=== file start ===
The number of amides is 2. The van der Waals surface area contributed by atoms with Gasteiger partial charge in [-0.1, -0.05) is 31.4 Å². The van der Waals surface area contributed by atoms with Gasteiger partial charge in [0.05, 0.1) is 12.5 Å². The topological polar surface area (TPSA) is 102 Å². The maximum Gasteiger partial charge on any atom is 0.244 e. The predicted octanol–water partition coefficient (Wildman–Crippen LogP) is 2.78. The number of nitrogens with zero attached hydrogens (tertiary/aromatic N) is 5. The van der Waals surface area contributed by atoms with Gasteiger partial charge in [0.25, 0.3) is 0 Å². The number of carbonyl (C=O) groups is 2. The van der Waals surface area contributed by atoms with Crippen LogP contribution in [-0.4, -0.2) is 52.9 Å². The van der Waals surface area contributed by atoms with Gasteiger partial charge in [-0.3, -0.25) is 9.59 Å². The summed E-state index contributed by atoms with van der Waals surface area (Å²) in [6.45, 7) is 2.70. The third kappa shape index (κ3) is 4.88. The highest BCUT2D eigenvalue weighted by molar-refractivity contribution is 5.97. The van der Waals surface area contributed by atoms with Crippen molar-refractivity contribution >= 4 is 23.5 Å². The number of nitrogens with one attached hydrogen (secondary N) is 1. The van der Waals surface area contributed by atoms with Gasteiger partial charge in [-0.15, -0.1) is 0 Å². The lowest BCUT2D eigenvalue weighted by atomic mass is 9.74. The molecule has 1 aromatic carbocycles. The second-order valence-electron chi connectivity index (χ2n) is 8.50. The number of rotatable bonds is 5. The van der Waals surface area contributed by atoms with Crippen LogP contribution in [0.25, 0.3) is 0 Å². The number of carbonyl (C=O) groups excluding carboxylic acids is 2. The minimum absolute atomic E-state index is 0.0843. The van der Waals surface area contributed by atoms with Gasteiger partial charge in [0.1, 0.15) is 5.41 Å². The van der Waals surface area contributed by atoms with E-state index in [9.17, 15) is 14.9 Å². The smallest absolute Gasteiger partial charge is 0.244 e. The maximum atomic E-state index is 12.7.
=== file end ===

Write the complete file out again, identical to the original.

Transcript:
The number of amides is 2. The van der Waals surface area contributed by atoms with Gasteiger partial charge in [-0.1, -0.05) is 31.4 Å². The van der Waals surface area contributed by atoms with Gasteiger partial charge in [0.05, 0.1) is 12.5 Å². The topological polar surface area (TPSA) is 102 Å². The maximum Gasteiger partial charge on any atom is 0.244 e. The predicted octanol–water partition coefficient (Wildman–Crippen LogP) is 2.78. The number of nitrogens with zero attached hydrogens (tertiary/aromatic N) is 5. The van der Waals surface area contributed by atoms with Gasteiger partial charge in [0.25, 0.3) is 0 Å². The number of carbonyl (C=O) groups is 2. The van der Waals surface area contributed by atoms with Crippen LogP contribution in [-0.4, -0.2) is 52.9 Å². The van der Waals surface area contributed by atoms with Gasteiger partial charge in [-0.3, -0.25) is 9.59 Å². The summed E-state index contributed by atoms with van der Waals surface area (Å²) in [6.45, 7) is 2.70. The third kappa shape index (κ3) is 4.88. The highest BCUT2D eigenvalue weighted by molar-refractivity contribution is 5.97. The van der Waals surface area contributed by atoms with Crippen molar-refractivity contribution >= 4 is 23.5 Å². The number of nitrogens with one attached hydrogen (secondary N) is 1. The van der Waals surface area contributed by atoms with Gasteiger partial charge in [-0.15, -0.1) is 0 Å². The lowest BCUT2D eigenvalue weighted by atomic mass is 9.74. The molecule has 1 aromatic carbocycles. The second-order valence-electron chi connectivity index (χ2n) is 8.50. The number of rotatable bonds is 5. The van der Waals surface area contributed by atoms with Crippen LogP contribution in [0.25, 0.3) is 0 Å². The number of carbonyl (C=O) groups excluding carboxylic acids is 2. The minimum absolute atomic E-state index is 0.0843. The van der Waals surface area contributed by atoms with Gasteiger partial charge in [0.1, 0.15) is 5.41 Å². The van der Waals surface area contributed by atoms with E-state index in [9.17, 15) is 14.9 Å². The smallest absolute Gasteiger partial charge is 0.244 e. The maximum atomic E-state index is 12.7.